"I don't know if he's actually tried that. I know he's had other things on his car," Obama joked, referring to the often-repeated tale of a Romney family road trip with their dog, Seamus, in a carrier strapped to the roof of the car.
"But if he wants to learn something about wind, all he's got to do is pay attention to what you've been doing here in Iowa," the president said.
The federal government says between 6,000 and 7,000 jobs in Iowa are related to the wind industry and that the state gets about 20 percent of its electricity from wind.
In a bipartisan vote last week, the Senate's tax-writing committee agreed to renew dozens of tax breaks for businesses like biodiesel and wind energy producers, provisions opposed by many conservatives but that also have critical support from some Republicans, like Sen. Charles Grassley of Iowa.
"Unlike my opponent, I want to stop giving $4 billion in taxpayer subsidies each year to big oil companies that have rarely been more profitable, and keep investing in homegrown energy sources like wind that have never been more promising," Obama told about 850 people in Oskaloosa, where stacked hay bales and an old, red pickup truck provided the requisite rural backdrop.
The presidential debate moved across five swing states Tuesday, as both campaigns operated on full strength for a second day.
Ohio was on Romney's schedule, the final day of a multistate bus tour, with three stops in the state. Running mate Paul Ryan, the Wisconsin congressman, was dispatched to court voters and donors in Colorado and Nevada. For all the advantages of having a running mate to share the workload, the Republicans are working through the challenge of planning double the events, coordinating messaging on the road, handling new security stresses and simply getting to know each other.
Vice President Joe Biden kept up his criticism of the Republican ticket and their support for a House GOP budget plan, telling supporters in rural southern Virginia Tuesday that Romney and Ryan are "good men" but with "fundamentally flawed judgment."
Romney was addressing what he says is the administration's "war on coal." Obama's administration has pushed ahead with regulations on new power plants, making it harder to build new coal-fired plants. That has hurt places like Beallsville, in coal-rich eastern Ohio.
Ryan was to promote Romney's "all-of-the-above" energy approach during his event in Lakewood, Colo., before heading to Las Vegas to highlight Obama's response to the state home foreclosure crisis. The congressman is also expected to attend a private fundraiser with conservative mega-donor Sheldon Adelson.
Little more than 80 days remain in a campaign dominated by the weak economic recovery and a national 8.3 percent jobless rate. Polls taken before Romney added Ryan to his ticket showed Obama with a slender advantage in a contest that will be decided in eight to 10 battleground states.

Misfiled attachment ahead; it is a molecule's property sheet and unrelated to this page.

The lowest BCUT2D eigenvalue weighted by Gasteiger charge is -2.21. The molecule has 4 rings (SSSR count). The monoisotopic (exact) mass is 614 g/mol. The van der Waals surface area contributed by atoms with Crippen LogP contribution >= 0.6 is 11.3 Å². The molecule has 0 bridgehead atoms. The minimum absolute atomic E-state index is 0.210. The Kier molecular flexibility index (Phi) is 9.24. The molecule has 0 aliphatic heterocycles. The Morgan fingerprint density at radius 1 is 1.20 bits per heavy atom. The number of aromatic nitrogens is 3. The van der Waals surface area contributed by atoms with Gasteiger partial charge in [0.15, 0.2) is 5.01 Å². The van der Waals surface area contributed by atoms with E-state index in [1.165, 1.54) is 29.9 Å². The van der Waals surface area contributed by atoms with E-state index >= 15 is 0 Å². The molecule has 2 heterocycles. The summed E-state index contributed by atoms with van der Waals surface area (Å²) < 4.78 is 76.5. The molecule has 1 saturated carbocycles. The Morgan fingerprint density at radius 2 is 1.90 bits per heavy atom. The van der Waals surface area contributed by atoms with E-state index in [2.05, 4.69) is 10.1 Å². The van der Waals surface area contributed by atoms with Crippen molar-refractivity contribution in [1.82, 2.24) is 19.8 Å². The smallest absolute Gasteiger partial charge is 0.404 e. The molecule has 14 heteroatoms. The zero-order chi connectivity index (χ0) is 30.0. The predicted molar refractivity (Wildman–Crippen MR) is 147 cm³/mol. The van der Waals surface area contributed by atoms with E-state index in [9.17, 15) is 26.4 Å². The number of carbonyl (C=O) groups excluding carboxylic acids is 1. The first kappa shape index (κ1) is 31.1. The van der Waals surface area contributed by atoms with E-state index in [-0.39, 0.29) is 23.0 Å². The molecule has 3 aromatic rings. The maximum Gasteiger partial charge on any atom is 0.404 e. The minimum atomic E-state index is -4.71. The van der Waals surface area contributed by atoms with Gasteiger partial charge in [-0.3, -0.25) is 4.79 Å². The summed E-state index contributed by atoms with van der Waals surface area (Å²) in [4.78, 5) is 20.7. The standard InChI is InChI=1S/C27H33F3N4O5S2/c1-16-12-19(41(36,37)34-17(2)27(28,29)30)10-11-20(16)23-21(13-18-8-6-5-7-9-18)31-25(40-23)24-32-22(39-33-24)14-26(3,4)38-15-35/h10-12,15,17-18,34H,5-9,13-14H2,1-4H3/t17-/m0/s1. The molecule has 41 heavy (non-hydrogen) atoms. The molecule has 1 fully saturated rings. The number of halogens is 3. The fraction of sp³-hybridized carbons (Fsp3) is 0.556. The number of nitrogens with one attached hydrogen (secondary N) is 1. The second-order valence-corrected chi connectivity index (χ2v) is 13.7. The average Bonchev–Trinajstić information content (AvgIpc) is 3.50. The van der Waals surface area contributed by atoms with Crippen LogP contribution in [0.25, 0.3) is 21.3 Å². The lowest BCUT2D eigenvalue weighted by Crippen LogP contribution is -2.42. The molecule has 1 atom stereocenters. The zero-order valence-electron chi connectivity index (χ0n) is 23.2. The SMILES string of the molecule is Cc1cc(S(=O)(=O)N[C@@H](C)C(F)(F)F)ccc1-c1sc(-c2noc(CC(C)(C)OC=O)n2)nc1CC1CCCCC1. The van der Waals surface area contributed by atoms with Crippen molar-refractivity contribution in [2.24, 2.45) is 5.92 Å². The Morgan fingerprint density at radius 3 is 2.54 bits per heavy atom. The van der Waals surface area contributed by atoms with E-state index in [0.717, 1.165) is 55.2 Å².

Ohio is likely the most difficult to win of the four must-win states Romney toured by bus; he also visited North Carolina, Virginia and Florida. But as Ryan visits other battlegrounds more than 1,000 miles away, Romney's team has showed some signs of the strain:
• Some of Romney's staff in Florida were on the phone Monday offering advice to Ryan's team in Iowa, while planning events coming up in Colorado and Nevada.
• There were none of the new Romney-Ryan placards at Romney's Florida event or Ryan's Iowa appearance Monday, leaving attendees waving older Romney-only signs.
• Security officials didn't set up enough metal detectors to sweep the thousands of people who showed up in Florida, leaving many stranded outside barricades or on the street.
• At the Iowa State Fair, a protester managed to climb onstage with Ryan before his new security team dragged her away.
Meanwhile, plans continued for the Republican convention opening in less than two weeks in Tampa, Fla., as New Jersey Gov. Chris Christie was announced as the keynote speaker. Romney's campaign said Florida Sen. Marco Rubio will introduce Romney at the convention. Rubio campaigned with Romney in Miami on Monday.
Both had been talked about as possible Romney running mates.
For his part, Obama is expected to call on Congress to extend expiring tax credits for wind energy production. The White House on Tuesday pointed to a new Energy Department report saying wind power installations "surged" in 2011, but warning that uncertainty over extending the wind energy tax credits threatens to "dramatically slow" the industry.
The report, released annually, emerged as Obama campaigned through politically competitive Iowa, a leader in wind power production. The report estimated that 75,000 U.S. jobs now depend on wind power, including several thousand in Iowa.
Romney has opposed extending the alternative energy credits, but several Iowa Republicans Iowa Gov. Terry Branstad and Grassley among them favor the credits. That may give Obama the chance to create a local wedge issue to appeal to unaligned voters.
Romney spokesman Ryan Williams said the Republican candidate would boost the wind industry by "promoting policies that remove regulatory barriers, support free enterprise and market-based competition, and reward technological innovation."
Obama's campaign also released a Web video Tuesday chiding Romney for ads in which he accuses the White House of stripping work requirements from the welfare law. Independent fact checkers have found the premise of the ads to be false.
The video shows Romney asking his opponent to "take your campaign out of the gutter." Then it urges, "Mr. Romney ... take your own advice."